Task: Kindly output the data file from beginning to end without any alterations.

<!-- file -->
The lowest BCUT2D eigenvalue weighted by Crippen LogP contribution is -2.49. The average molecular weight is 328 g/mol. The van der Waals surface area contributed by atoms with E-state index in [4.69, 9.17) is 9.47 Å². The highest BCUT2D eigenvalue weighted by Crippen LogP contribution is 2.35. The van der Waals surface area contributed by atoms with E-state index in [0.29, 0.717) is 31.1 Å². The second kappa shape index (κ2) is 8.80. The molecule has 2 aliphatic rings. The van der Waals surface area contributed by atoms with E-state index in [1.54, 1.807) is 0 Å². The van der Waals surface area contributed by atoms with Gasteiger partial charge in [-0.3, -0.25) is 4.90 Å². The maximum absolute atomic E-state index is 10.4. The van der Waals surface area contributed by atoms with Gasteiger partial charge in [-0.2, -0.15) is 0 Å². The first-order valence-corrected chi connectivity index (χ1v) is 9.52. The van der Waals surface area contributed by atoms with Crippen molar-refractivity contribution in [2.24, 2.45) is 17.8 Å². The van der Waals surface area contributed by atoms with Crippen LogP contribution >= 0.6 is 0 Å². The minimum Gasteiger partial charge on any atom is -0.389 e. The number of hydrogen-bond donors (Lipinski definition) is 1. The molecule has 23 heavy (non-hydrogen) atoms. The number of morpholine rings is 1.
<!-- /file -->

The lowest BCUT2D eigenvalue weighted by Crippen LogP contribution is -2.49. The average molecular weight is 328 g/mol. The van der Waals surface area contributed by atoms with E-state index in [4.69, 9.17) is 9.47 Å². The highest BCUT2D eigenvalue weighted by Crippen LogP contribution is 2.35. The van der Waals surface area contributed by atoms with E-state index in [0.29, 0.717) is 31.1 Å². The second kappa shape index (κ2) is 8.80. The molecule has 2 aliphatic rings. The van der Waals surface area contributed by atoms with E-state index in [1.54, 1.807) is 0 Å². The van der Waals surface area contributed by atoms with Gasteiger partial charge in [-0.3, -0.25) is 4.90 Å². The maximum absolute atomic E-state index is 10.4. The van der Waals surface area contributed by atoms with Gasteiger partial charge in [-0.2, -0.15) is 0 Å². The first-order valence-corrected chi connectivity index (χ1v) is 9.52. The van der Waals surface area contributed by atoms with Crippen molar-refractivity contribution in [2.24, 2.45) is 17.8 Å². The van der Waals surface area contributed by atoms with Crippen LogP contribution >= 0.6 is 0 Å². The minimum Gasteiger partial charge on any atom is -0.389 e. The number of hydrogen-bond donors (Lipinski definition) is 1. The molecule has 23 heavy (non-hydrogen) atoms. The number of morpholine rings is 1.